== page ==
Effective Goal Setting for 2017 and Beyond

A new year is a great time to set new goals or reinvigorate old ones. The “New Year’s resolution” wouldn’t be such a cliché if there wasn’t something useful in it, right? Well, as it turns out, the majority of people aren’t always right.

In this first of a series of posts, I’ll discuss my thoughts on why we make New Year’s resolutions, types of goals, and good vs. bad goals.

Why?

The calendar is a cultural construct of sorts. There is no astronomical significance to the end/beginning of the year; no line crossed, no cosmic “ding” when the earth completes another turn around the sun. On the other hand, at least in the northern hemisphere, we are crossing into the winter months just days before the old year expires. There’s probably a numerology aspect in play here here too – humans love big round numbers. Nobody says “hey, 0.8743 of the year has passed – it’s time to make some changes!”

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The combination of the turn of the page, the approaching months of cold and relative isolation indoors, and the recent memory of the various excesses of the holiday season makes the New Year a perfect time to re-prioritize and rededicate. Better to do it right away than after the period of hibernation ends!

Types of Goals

Your goals may be centered on work, family, personal relationships, spiritual development, or fitness.There are many types of goals, even if you narrow the field to running. Psychologically, your goals derive from various directions – what motivates you to run, your prior experience both good and bad, and peer interaction. Categories that seem touchy-feely at first blush may still have both objective and subjective measures. In any event, specific goals are more likely to produce the desired result (e.g. lose 10 pounds vs. lose weight). Goals with both short and long time horizons can be valuable – and while long range planning is important, it’s more effective when a long range goal is broken up into shorter goals that can be reached sooner.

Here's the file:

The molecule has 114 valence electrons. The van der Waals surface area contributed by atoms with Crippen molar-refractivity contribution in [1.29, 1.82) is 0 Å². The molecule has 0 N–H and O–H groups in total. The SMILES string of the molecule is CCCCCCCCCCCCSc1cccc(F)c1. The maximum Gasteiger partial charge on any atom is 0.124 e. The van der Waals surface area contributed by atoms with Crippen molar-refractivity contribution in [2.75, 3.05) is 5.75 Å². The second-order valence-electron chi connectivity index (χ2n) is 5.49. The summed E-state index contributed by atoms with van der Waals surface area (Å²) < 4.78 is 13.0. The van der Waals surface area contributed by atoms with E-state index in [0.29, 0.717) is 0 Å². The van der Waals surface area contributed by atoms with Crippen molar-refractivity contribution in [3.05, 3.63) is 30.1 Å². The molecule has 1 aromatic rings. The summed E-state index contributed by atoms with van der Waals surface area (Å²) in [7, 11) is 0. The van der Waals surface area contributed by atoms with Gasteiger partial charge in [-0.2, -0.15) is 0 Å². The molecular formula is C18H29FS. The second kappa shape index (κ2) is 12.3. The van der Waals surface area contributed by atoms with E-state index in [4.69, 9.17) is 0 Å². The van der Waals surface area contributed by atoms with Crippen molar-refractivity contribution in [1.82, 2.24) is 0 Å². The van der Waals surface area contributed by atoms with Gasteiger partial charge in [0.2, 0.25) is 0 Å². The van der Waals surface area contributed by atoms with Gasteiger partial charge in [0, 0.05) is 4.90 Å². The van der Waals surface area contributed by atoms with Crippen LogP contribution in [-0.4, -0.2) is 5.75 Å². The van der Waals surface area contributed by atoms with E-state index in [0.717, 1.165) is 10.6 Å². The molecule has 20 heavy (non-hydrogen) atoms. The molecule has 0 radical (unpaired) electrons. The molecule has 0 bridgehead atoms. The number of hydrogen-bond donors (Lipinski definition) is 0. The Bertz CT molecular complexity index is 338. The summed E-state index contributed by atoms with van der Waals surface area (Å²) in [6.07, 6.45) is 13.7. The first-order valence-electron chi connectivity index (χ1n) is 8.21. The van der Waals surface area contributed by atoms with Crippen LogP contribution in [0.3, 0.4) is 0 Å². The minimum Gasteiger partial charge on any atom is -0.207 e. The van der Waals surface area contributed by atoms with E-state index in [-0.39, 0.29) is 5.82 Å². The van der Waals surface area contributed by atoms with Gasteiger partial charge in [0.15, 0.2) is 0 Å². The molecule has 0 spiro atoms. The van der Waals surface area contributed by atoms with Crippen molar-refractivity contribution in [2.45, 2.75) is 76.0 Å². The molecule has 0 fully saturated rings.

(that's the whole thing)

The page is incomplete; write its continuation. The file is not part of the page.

“Good” vs. “Bad” Goals

This is value neutral – I’m not judging the goal itself. I’m talking about setting goals that have a better chance to succeed, not goals that have less or no chance of success. For example, don’t set unrealistic goals. For instance, if I set the goal of winning the Boston Marathon, that would be an unrealistic goal. My PR is a 3:09. These days you have to run around 2:10 or faster to win it. However, a realistic short term goal for me would be to PR at Boston. A realistic long range goal would be to run a sub 3:00 marathon. My motto, “Reach for what you cannot,” seems to run counter to this advice, but not really. I am always reaching just beyond what I’ve already achieved – that’s my take on that credo. Your goals should be difficult, but not impossibly difficult. Goals should be positive, e.g. “run under 3:10”  – not negative – “don’t run over 3:30.”

Next time I’ll cover planning to achieve your goals and prioritizing.

My 2016 in numb3r5.

I thought about doing this in “good” and “bad” numbers, but it’s all a matter of perspective. For instance, I could call this first one a bad number, but even after starting the long process of getting back into marathon shape, I was still running. That’s something to be thankful for.

18: Days of no running in January after finishing my no run streak beginning 10/17/15 to quiet the inflamed bursa sac under my heel.

2: Half marathons raced.

1: Marathons raced.

1: 5Ks raced.

2: Races run with one of my kids!

1:31:21: The half marathon time I would have run if I hadn’t gone off course in a small town race.

1:34:16: A pretty good 13.1 split at KCM.

3:31:27: The final result after a really bad second half at KCM.

82.4: The temperature at the finish line at KCM.

20:23: A respectable 5K turkey trot time on a hilly course.

1583.42: Running mileage for the year. Not bad for having to ramp back up with low mileage treadmill running and a half marathon training plan through June.

226.39: Running mileage for December. The most volume I’ve ever run in a month.

capture: The pace I’ve averaged for 4mi. during my last 2 tempo/LT runs.

2017: The running mileage I’m going to do in 2017.

4: Races I have already placed on my calendar for 2017.